- Publish Date
- Thursday, 10 May 2018, 11:58AM
- By John Cowan
My Mum had a nice cat called Tui, and after a while she got another cat called Tom. And Tui suddenly stopped being nice. She became unfriendly and grumpy. After about a dozen years,Tom died… and Tui became nice again. For her few remaining years, Tui was her old friendly and affectionate self again. What a waste of a life! She had wasted about eight of her nine lives resenting Tom. Cat psychology is way beyond me but I am alarmed at how some parents are miserable and grumpy because they resent parenthood, and even though they would never admit, probably resenting their children as well.
They resent the loss of their career, their figure, their freedom. Maybe they resent the loss of closeness as a couple now there are children. Maybe they are constantly riled by the lack of cash, the chaos at home and maybe they are disappointed by their kid’s behaviour and lack of achievement. It’s not the Pinterest-perfect dream they had wanted.
I counselled one young couple: they had got together and had so many dreams about travels and adventures and careers… and then a baby came along almost straight away. Wow! Talk about resentment! It clashed with their good values that told them that they should be loving that baby and grateful but… nope, they were just stuck.
I’m not saying that the misfortune or injustice isn’t real… I’m just saying resentment doesn’t fix anything. Resentment is a rubbish emotion. It’s doesn’t fix us or move us on. It takes our joy and energy. It’s power from past over your present. If our resentment is directed at someone else, it never changes them positively but does give them power to always make you feel bad. It’s poison, poisoning you and the people around you who don’t deserve it.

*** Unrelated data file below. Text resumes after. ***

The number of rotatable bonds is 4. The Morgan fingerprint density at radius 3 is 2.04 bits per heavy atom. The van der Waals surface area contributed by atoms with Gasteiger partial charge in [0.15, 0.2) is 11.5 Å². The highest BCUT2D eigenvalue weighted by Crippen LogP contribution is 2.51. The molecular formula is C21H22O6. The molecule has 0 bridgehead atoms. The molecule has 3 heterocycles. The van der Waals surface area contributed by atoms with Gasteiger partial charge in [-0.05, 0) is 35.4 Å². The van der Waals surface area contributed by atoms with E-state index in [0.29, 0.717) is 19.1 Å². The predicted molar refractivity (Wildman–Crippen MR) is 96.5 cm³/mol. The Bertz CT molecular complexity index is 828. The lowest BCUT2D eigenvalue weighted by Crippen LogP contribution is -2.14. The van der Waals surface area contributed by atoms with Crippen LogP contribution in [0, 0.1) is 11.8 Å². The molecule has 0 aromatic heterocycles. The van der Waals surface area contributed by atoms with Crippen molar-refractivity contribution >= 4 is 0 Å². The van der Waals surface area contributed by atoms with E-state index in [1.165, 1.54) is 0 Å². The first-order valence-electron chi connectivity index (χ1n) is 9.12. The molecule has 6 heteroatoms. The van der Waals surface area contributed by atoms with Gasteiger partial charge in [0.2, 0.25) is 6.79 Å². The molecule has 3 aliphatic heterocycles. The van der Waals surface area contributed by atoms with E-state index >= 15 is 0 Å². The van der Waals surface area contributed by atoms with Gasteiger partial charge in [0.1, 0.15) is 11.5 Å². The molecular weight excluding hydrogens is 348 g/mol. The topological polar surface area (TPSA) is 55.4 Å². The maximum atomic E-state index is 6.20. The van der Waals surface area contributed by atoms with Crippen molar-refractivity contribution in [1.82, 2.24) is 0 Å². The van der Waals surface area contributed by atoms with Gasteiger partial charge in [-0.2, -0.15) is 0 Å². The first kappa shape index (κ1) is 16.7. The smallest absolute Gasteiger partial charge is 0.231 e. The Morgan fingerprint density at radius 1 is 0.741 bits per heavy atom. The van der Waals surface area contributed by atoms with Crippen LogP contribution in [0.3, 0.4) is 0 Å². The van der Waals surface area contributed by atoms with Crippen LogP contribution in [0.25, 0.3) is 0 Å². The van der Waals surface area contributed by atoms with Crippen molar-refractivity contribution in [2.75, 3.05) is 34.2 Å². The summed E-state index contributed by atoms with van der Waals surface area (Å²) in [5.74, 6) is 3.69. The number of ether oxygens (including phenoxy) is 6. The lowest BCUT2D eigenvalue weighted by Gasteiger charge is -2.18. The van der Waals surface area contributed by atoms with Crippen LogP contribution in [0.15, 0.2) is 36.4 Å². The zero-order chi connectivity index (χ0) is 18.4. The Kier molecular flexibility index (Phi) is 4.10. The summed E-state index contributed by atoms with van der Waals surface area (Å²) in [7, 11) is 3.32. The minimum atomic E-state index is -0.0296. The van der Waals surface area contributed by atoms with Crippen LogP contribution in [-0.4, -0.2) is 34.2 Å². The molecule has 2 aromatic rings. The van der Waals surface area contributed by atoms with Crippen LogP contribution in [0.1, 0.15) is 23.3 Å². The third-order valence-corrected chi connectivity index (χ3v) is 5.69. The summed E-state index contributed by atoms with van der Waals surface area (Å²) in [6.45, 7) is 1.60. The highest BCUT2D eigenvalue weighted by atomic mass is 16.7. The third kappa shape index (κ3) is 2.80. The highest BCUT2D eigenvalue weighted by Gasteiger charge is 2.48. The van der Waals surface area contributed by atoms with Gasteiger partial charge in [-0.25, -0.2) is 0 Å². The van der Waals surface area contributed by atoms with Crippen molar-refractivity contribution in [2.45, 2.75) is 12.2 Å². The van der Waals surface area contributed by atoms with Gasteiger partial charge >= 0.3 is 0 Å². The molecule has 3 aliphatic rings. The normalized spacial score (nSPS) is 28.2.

I can’t fix your resentment in a short piece like this but a good start is to at least recognize it and label it: under our sadness and sourness maybe there is resentment. Google it, get help and look forward to better days. Don’t be a Tui. For more, check out theParentingplace.com
John has been with The Parenting Place (www.theparentingplace.com) for seventeen years as their senior writer and presenter. He had various roles working with youth and families prior to that but actually started his working life as a scientist in neurophysiology at Auckland Hospital. As well as writing and speaking, John is frequently on radio and television.
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